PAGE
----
Tropical Storm Barry Forms, Expected to Become Hurricane Barry

July 11, 2019 Updated: July 11, 2019

The U.S. National Hurricane Center (NHC) announced on July 11 that Tropical Storm Barry has formed.

A tropical storm warning is in effect for the Louisiana coast from the mouth of the Pearl River to Morgan City, the agency said. A storm surge warning is in effect for the Louisiana coast from the mouth of the Atchafalaya River to Shell Beach.

The storm is about 95 miles south-southeast of the mouth of the Mississippi River and 200 miles southeast of Morgan City.

The storm, meanwhile, has 40 mph winds and is moving 5 mph to the west, which is considered slow.

A hurricane watch was put in effect for the mouth of the Mississippi River to Cameron.

Barry is forecast to strengthen into a hurricane before slamming the Mississippi River Valley over the weekend.

“There is a fairly high chance that Tropical Storm Barry will become a Category 1 hurricane on the Saffir-Simpson scale before making landfall,” said AccuWeather’s Dan Kottlowski.

He said the storm is forecast to hit Louisana on Friday night or Saturday.

“Our greatest concern is for torrential rain that would result in life-threatening flooding,” Kottlowski said. “Heavy, flooding rainfall is expected over a large area especially over much of eastern Louisiana into parts of southern and central Mississippi and parts of southeastern Arkansas.”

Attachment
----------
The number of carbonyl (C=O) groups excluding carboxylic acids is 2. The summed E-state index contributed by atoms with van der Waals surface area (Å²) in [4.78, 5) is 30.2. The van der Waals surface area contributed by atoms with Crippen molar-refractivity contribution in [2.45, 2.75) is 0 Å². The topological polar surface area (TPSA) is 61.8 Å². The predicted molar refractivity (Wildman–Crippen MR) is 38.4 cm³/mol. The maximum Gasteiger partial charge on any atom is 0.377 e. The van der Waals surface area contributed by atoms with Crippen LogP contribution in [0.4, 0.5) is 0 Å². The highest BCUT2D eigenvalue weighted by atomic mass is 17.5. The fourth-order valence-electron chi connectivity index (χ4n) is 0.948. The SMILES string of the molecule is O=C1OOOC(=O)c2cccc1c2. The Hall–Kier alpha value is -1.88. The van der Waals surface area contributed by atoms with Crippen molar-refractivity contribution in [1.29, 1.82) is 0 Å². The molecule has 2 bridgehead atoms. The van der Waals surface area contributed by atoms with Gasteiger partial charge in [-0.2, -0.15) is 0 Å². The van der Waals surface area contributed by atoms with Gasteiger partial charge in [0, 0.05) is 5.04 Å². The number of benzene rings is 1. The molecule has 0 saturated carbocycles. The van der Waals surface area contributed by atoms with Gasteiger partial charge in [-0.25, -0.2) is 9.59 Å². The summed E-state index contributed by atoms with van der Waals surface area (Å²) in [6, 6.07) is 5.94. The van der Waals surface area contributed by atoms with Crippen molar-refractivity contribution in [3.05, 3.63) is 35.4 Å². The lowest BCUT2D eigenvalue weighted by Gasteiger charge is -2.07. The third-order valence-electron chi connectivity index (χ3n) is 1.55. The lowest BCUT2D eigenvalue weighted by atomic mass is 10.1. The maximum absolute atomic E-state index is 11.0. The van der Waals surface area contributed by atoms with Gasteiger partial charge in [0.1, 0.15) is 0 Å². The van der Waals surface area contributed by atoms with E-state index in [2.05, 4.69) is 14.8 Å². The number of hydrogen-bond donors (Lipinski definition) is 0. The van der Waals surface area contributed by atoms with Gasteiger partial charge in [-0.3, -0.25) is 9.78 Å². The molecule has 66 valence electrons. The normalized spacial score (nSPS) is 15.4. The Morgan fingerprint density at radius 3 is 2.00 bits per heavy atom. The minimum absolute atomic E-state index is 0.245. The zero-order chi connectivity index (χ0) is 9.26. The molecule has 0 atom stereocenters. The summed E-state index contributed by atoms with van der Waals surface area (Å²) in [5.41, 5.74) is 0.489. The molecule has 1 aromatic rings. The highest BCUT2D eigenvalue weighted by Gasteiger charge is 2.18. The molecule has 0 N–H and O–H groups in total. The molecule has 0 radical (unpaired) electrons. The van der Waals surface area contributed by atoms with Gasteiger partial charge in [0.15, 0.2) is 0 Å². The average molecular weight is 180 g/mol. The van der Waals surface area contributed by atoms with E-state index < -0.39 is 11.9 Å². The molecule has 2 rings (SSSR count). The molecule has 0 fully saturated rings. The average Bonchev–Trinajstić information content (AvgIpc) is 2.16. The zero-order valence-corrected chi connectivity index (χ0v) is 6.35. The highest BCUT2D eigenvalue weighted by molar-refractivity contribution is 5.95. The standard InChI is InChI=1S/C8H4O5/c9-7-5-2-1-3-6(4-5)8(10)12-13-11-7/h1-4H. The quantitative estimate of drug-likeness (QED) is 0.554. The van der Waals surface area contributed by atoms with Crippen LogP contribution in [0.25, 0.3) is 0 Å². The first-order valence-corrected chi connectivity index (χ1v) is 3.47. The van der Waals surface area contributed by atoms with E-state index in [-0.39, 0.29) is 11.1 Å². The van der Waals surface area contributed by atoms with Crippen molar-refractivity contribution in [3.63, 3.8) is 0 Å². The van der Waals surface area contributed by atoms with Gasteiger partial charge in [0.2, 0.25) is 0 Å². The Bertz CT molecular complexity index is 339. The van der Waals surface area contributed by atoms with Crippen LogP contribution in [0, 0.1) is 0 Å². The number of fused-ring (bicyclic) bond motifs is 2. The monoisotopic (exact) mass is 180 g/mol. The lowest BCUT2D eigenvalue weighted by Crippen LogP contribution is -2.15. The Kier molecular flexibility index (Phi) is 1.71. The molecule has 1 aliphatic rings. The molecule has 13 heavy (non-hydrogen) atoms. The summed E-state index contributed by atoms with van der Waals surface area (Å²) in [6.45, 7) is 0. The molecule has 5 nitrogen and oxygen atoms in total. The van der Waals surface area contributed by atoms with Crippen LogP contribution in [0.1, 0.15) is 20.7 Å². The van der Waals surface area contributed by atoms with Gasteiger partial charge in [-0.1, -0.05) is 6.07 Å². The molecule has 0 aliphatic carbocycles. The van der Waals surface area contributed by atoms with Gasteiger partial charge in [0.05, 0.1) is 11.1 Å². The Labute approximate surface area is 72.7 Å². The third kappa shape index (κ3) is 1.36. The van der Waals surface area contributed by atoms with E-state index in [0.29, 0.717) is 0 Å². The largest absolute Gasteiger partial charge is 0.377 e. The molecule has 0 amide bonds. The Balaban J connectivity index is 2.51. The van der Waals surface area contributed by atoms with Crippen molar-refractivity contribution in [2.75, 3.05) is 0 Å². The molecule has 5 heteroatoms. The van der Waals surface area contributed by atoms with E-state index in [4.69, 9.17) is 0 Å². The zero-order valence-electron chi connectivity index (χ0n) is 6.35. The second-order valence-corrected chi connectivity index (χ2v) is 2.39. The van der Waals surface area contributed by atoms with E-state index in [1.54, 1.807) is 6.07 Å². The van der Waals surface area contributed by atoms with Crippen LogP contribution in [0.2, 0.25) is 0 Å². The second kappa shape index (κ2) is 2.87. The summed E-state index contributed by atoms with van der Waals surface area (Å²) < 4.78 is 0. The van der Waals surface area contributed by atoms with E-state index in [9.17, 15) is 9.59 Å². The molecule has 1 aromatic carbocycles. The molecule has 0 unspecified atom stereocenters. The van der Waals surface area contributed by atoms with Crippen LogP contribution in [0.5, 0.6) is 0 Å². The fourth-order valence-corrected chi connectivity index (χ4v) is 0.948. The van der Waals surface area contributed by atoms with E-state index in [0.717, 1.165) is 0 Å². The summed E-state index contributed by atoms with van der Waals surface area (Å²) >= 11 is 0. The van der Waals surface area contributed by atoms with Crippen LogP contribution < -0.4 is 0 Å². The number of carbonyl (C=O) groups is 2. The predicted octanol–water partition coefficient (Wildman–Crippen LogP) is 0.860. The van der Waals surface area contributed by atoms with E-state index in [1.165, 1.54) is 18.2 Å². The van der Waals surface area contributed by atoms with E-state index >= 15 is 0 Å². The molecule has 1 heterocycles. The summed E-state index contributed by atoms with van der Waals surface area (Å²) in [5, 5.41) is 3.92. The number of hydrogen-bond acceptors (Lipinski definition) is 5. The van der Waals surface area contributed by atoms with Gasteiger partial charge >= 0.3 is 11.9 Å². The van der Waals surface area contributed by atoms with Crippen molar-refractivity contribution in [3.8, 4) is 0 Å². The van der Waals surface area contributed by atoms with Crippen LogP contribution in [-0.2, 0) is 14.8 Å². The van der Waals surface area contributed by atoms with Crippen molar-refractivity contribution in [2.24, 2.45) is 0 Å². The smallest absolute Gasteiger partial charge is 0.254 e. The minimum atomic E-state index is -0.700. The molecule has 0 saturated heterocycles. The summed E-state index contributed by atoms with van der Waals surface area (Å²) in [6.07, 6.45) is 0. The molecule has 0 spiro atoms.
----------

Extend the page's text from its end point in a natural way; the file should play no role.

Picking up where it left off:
“The slow movement of this system will result in a long-duration heavy rainfall threat along the central Gulf Coast and inland through the lower Mississippi Valley through the weekend and potentially into early next week,” the hurricane center said. “Flash flooding and river flooding will become increasingly likely, some of which may be significant, especially along and east of the track of the system.”

The Weather Prediction Center is predicting up to 15 inches of rain in some parts of Louisiana due to the storm.

Some models have predicted between 20 to 30 inches of rain across Louisiana due to Barry.

According to The Associated Press, mandatory evacuations were ordered southeast of New Orleans on Thursday as the city and a surrounding stretch of the Gulf Coast braced for a possible hurricane over the weekend that could unload heavy rain and send water spilling over levees.

The Associated Press contributed to this report.